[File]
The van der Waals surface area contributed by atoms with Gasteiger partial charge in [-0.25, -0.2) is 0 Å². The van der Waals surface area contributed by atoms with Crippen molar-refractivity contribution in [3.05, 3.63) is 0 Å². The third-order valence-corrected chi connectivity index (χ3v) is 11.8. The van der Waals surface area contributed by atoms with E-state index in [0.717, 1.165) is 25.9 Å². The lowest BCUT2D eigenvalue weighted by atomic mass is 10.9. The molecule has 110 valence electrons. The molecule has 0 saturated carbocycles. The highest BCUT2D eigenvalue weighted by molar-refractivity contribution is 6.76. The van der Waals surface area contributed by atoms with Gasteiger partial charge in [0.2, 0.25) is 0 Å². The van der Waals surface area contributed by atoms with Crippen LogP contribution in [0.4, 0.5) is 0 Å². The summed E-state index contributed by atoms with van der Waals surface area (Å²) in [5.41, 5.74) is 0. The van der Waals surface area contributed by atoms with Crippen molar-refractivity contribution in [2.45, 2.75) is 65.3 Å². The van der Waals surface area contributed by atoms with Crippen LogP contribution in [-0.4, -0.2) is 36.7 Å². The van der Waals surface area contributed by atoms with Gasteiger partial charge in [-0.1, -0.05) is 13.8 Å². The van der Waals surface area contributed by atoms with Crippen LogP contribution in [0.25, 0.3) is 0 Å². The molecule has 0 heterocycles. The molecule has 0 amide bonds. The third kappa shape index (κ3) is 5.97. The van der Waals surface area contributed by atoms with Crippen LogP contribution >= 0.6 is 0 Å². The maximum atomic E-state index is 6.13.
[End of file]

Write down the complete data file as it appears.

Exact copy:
The van der Waals surface area contributed by atoms with Gasteiger partial charge in [-0.25, -0.2) is 0 Å². The van der Waals surface area contributed by atoms with Crippen molar-refractivity contribution in [3.05, 3.63) is 0 Å². The third-order valence-corrected chi connectivity index (χ3v) is 11.8. The van der Waals surface area contributed by atoms with E-state index in [0.717, 1.165) is 25.9 Å². The lowest BCUT2D eigenvalue weighted by atomic mass is 10.9. The molecule has 110 valence electrons. The molecule has 0 saturated carbocycles. The highest BCUT2D eigenvalue weighted by molar-refractivity contribution is 6.76. The van der Waals surface area contributed by atoms with Gasteiger partial charge in [0.2, 0.25) is 0 Å². The van der Waals surface area contributed by atoms with Crippen LogP contribution in [0.4, 0.5) is 0 Å². The summed E-state index contributed by atoms with van der Waals surface area (Å²) in [5.41, 5.74) is 0. The van der Waals surface area contributed by atoms with Crippen molar-refractivity contribution in [2.45, 2.75) is 65.3 Å². The van der Waals surface area contributed by atoms with Crippen LogP contribution in [-0.4, -0.2) is 36.7 Å². The van der Waals surface area contributed by atoms with Gasteiger partial charge in [-0.1, -0.05) is 13.8 Å². The van der Waals surface area contributed by atoms with Crippen LogP contribution in [0.25, 0.3) is 0 Å². The molecule has 0 heterocycles. The molecule has 0 amide bonds. The third kappa shape index (κ3) is 5.97. The van der Waals surface area contributed by atoms with Crippen LogP contribution >= 0.6 is 0 Å². The maximum atomic E-state index is 6.13.